In the study by Scioscia et al. evaluating 35 different ultrasound formulas, those including AC and FL measurements showed the highest accuracy for newborns weighing more than 4000 g [47]. Similarly, our logistic model revealed that the risk of fetal macrosomia increased markedly following an increase in the AFM, AC, and FL measurements. The relationship between the above-mentioned biometric parameters and fetal overgrowth in GDM/T1DM-complicated pregnancies is well-established in the literature [18, 23, 24, 29, 30]. Our equation constructed on the basis of a logistic model to estimate the risk of fetal macrosomia was characterized by high accuracy (AUC = 0.923), sensitivity (93.8%) and NPV (97.8%). On the other hand, the high rate of false positive results, and thus low PPV (54.5%) may raise certain concerns. Importantly, the formula using the same parameters to estimate fetal birth-weight in the antenatal period allowed for a significant reduction in the mean absolute percent error among T1DM women exposed to the highest risk of fetal macrosomia. In 2003, Bethune et al. suggested that the combined use of AFM and AC measurements may improve the prediction of fetal macrosomia in pregnancies complicated by GDM [18]. Our and other authors’ observations confirmed this assumption in populations consisting of GDM/T1DM patients, and AFM, due to the ease of measurement and high reproducibility, is worthy of further evaluation [23, 24, 29, 30].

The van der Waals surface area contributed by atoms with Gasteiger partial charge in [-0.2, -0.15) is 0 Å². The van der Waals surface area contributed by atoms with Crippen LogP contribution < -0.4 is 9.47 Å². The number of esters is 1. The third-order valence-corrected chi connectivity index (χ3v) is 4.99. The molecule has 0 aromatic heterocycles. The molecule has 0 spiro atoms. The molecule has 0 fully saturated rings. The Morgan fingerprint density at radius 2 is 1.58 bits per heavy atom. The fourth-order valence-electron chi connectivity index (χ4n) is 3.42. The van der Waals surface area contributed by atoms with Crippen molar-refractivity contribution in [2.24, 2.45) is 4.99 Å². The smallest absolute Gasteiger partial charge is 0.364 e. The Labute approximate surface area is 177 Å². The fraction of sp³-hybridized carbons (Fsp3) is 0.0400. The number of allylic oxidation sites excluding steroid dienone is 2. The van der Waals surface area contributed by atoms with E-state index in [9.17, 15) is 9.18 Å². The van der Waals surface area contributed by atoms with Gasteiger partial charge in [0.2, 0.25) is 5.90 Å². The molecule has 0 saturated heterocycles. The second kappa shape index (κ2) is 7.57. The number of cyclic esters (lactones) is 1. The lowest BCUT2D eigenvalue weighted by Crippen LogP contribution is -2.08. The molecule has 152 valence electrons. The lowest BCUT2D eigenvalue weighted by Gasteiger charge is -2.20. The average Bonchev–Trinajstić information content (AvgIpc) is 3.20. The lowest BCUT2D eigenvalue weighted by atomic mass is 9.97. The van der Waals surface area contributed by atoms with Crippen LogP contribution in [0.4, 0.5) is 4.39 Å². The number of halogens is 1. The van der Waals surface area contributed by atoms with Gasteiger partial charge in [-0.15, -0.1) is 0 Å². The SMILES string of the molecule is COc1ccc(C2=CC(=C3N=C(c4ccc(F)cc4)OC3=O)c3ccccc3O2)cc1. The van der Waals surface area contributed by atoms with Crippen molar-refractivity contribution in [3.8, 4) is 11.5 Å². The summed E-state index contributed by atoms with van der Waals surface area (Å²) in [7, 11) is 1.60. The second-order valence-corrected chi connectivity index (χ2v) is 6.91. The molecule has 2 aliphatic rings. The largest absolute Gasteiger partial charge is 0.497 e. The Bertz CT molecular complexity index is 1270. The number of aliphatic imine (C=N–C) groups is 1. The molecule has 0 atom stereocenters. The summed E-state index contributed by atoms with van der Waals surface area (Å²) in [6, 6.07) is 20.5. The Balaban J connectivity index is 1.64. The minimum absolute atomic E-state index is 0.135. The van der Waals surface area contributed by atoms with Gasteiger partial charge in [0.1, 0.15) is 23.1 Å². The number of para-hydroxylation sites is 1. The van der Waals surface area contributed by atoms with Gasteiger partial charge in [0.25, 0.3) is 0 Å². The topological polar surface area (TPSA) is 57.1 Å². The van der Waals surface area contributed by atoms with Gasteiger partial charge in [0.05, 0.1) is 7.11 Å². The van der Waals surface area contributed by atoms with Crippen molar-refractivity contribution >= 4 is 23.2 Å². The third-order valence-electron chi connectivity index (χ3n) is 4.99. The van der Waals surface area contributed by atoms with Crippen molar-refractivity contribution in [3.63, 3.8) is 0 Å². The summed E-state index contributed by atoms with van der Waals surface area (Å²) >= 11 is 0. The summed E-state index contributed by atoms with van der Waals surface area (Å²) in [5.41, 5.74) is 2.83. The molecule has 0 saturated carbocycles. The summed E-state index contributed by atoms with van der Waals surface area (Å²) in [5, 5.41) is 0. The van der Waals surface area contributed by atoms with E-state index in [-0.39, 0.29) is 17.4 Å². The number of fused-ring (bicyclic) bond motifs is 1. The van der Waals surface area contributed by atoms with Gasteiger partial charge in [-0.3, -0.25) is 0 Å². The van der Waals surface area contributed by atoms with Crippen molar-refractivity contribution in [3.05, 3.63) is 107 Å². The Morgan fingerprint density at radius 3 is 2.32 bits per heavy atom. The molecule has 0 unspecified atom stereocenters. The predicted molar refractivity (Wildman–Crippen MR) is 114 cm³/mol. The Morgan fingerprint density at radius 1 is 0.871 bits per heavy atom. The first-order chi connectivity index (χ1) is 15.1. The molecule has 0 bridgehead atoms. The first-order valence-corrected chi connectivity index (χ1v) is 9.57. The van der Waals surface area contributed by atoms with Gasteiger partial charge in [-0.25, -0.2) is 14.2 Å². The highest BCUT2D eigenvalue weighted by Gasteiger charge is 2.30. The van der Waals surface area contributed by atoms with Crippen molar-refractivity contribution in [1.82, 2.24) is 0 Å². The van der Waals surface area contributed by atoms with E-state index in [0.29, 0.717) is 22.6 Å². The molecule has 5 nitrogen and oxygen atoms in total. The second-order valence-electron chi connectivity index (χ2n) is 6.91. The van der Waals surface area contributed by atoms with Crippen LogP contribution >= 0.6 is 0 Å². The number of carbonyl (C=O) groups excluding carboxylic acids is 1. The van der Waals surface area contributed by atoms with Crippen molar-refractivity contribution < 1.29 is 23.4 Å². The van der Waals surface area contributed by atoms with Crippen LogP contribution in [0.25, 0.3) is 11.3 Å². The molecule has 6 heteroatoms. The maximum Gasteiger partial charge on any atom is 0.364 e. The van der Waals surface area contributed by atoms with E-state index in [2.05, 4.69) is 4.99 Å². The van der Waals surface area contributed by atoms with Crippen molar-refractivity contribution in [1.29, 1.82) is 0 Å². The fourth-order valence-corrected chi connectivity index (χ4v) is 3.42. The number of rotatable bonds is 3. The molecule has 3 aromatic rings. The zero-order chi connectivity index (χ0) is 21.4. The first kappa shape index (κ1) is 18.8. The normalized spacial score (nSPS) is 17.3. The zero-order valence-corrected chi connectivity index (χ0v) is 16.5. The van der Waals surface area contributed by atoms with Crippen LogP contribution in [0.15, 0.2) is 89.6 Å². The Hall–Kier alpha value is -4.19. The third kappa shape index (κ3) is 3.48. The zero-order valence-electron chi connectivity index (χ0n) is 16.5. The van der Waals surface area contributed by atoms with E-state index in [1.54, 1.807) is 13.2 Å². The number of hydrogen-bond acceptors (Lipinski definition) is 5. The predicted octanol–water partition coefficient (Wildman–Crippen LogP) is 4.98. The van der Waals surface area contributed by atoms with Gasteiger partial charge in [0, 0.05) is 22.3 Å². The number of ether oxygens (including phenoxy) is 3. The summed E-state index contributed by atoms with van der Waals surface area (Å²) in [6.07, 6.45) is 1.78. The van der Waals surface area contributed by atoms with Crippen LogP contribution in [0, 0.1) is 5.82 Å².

Apart from the relatively small number of patients with T1DM, the present study is limited by the lack of data concerning glycemic control in the first and second trimesters of pregnancy. The latter may be of importance given that high HbA1c levels in early pregnancy are a strong predictor of accelerated fetal growth and macrosomia [51]. We also acknowledge the fact that our population consisting of diabetic and healthy patients is somewhat "artificial" and confined to Caucasian women in singleton pregnancy with normal amniotic fluid index. As a consequence of such selection of study participants performance of developed equations may differ depending on the heterogeneity of population. Nonetheless, it is the first study to evaluate the relationships between multiple biometric parameters of the fetus and the type of diabetes, FBW, and macrosomia occurrence in well-defined groups of GDM/T1DM patients. Moreover, two new formulas incorporating fetal adiposity parameter (AFM) may allow for a better estimation of the FBW and risk of fetal macrosomia in diabetes-complicated pregnancies.